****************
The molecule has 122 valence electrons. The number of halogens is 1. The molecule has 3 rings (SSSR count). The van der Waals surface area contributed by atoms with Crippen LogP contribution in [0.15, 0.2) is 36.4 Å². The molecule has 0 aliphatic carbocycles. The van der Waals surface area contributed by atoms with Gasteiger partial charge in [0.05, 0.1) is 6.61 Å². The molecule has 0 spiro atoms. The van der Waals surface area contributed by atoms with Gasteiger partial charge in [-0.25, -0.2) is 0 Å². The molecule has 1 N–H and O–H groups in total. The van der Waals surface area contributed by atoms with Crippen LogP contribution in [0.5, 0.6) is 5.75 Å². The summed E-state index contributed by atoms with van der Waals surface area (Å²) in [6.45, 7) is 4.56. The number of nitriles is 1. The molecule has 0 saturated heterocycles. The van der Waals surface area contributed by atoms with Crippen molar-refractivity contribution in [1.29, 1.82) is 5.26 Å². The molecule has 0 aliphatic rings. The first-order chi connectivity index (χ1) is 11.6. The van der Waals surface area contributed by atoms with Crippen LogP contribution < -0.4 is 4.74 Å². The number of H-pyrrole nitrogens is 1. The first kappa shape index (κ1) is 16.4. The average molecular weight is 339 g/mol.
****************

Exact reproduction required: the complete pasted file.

The molecule has 122 valence electrons. The number of halogens is 1. The molecule has 3 rings (SSSR count). The van der Waals surface area contributed by atoms with Crippen LogP contribution in [0.15, 0.2) is 36.4 Å². The molecule has 0 aliphatic carbocycles. The van der Waals surface area contributed by atoms with Gasteiger partial charge in [0.05, 0.1) is 6.61 Å². The molecule has 0 spiro atoms. The van der Waals surface area contributed by atoms with Gasteiger partial charge in [-0.25, -0.2) is 0 Å². The molecule has 1 N–H and O–H groups in total. The van der Waals surface area contributed by atoms with Crippen LogP contribution in [0.5, 0.6) is 5.75 Å². The summed E-state index contributed by atoms with van der Waals surface area (Å²) in [6.45, 7) is 4.56. The number of nitriles is 1. The molecule has 0 saturated heterocycles. The van der Waals surface area contributed by atoms with Crippen molar-refractivity contribution in [1.29, 1.82) is 5.26 Å². The molecule has 0 aliphatic rings. The first-order chi connectivity index (χ1) is 11.6. The van der Waals surface area contributed by atoms with Crippen LogP contribution < -0.4 is 4.74 Å². The number of H-pyrrole nitrogens is 1. The first kappa shape index (κ1) is 16.4. The average molecular weight is 339 g/mol.